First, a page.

South Africa

NEWSFLASH

South Africa’s vaccination roll-out gets under way as Ramaphosa and healthcare workers get their jabs

Dr Lebogang Reetsang receives the Covid-19 vaccine at Baragwanath Hospital in Soweto, Johannesburg on Wednesday 17 February 2021. (Photo: Felix Dlangamandla)

On Wednesday afternoon, President Cyril Ramaphosa and health minister Zweli Mkhize, alongside healthcare workers at Khayelitsha District Hospital, were among the first group to receive the Johnson & Johnson Covid-19 vaccine. 

Less than 24 hours after the Johnson & Johnson vaccine arrived in South Africa, President Cyril Ramaphosa, health minister Zweli Mkhize, his deputy Joe Phaahla and healthcare workers were among the first group of people to receive the vaccine at Khayelitsha District Hospital in the Western Cape.

The 80,000 doses of the Johnson & Johnson vaccine landed at OR Tambo International Airport on Tuesday night and were moved to a secure facility in Gauteng before being distributed overnight to vaccine centres in all provinces, Ramaphosa said in a statement. 

“The Johnson & Johnson vaccine has been shown in extensive trials to be safe and efficacious and will protect our healthcare workers from illness and death from Covid-19,” said the president. 

“To demonstrate our confidence in this vaccine and help allay any fears that people may have, the minister of health and I will join the first healthcare workers to receive the vaccine in Khayelitsha.”

South Africa has secured nine million doses of the Johnson & Johnson vaccine. 

Health Minister Zweli Mkhize gets his jab, Western Cape COVID-19 Vaccination Programme at Khayelitsha District Hospital on February 17, 2021 in Cape Town, South Africa. (Photo: GCIS)

According to a statement from Mkhize, “an additional 500,000 doses are expected to arrive over the next four weeks, supplemented by another 20 million doses of the Pfizer vaccine that is expected to arrive at the end of March”.

Prof Glenda Gray, principal investigator during the Johnson & Johnson trial, said their vaccine had an 85% efficacy in preventing severe Covid-19, hospitalisation and death, and had been tested in conditions where 501.V2 was the dominant variant.

South Africa had to reassess its vaccine plans due to the Oxford/AstraZeneca vaccine having only 22% efficacy against the 501Y.V2 mutation of the coronavirus. A million doses of this vaccine had already been procured from the Serum Institute, but further tests showed that the antibody produced by the vaccine was not active against 501Y.V2.

President Cyril Ramaphosa gets vaccinated at the launch of Western Cape COVID-19 Vaccination Programme at Khayelitsha District Hospital on February 17, 2021 in Cape Town, South Africa. (Photo by Gallo Images/Brenton Geach)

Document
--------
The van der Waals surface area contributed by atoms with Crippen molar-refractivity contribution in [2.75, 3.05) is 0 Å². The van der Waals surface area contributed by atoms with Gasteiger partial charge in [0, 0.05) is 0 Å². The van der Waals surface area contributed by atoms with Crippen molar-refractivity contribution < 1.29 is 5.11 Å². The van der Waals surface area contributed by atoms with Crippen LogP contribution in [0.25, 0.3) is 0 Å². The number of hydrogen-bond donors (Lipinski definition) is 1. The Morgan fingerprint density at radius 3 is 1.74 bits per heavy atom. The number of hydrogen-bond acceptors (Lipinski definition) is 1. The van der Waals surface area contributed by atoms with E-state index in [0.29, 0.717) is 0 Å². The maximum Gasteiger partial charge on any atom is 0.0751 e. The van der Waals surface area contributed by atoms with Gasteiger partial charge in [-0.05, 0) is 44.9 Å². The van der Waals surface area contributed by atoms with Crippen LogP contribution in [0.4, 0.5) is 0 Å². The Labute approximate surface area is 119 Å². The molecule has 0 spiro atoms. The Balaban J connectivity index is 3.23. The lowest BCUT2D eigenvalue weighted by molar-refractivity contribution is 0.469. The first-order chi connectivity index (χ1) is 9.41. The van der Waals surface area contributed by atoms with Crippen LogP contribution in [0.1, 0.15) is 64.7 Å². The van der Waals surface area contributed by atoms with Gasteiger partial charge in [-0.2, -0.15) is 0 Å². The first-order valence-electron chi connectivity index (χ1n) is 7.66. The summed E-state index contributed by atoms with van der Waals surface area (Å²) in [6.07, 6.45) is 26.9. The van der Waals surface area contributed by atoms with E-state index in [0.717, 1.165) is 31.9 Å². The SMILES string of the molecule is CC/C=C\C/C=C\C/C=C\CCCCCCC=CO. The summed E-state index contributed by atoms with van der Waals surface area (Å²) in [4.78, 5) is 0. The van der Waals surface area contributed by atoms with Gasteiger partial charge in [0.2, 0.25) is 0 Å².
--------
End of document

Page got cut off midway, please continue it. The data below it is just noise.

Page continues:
By Wednesday South Africa had recorded 1,494,119 cases of coronavirus, with about 48,000 Covid-19-related deaths. 

On receiving the Johnson & Johnson vaccine, Ramaphosa said: “We are pleased that we are able to begin vaccination by mid-February, as we had announced. This is despite the fact that the AstraZeneca vaccine that we had procured for this purpose showed little efficacy against the 501Y.V2 variant that is currently dominant in South Africa.”

In a statement regarding the fate of the AstraZeneca vaccine, Mkhize said that the doses purchased “have been offered to the African Union platform, of which we are a part, and the AU will distribute to those countries who have already expressed interest in acquiring the stock”. DM

Information pertaining to Covid-19, vaccines, how to control the spread of the virus and potential treatments is ever-changing. Under the South African Disaster Management Act Regulation 11(5)(c), it is prohibited to publish information through any medium with the intention to deceive people on government measures to address Covid-19. We are, therefore, disabling the comment section on this article in order to protect both the commenting member and ourselves from potential liability. Should you have additional information we should know about, please email [email protected]co.za

 

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"Information pertaining to Covid-19, vaccines, how to control the spread of the virus and potential treatments is ever-changing. Under the South African Disaster Management Act Regulation 11(5)(c) it is prohibited to publish information through any medium with the intention to deceive people on government measures to address COVID-19. We are therefore disabling the comment section on this article in order to protect both the commenting member and ourselves from potential liability. Should you have additional information that you think we should know, please email [email protected]"

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All Comments 3

    • It is 80,000 units, but as they managed to give 16 vaccines in Khayelitsha today they have plenty stock.

  • Usual politician-speak, exaggerate ten-fold (earlier articles refer from Bhekisisa Centre for Health Journalism, etc.). Sounds SO good when you say 800 000 vs 80 000! Sickening.

  • Please peer review 3 community comments before your comment can be posted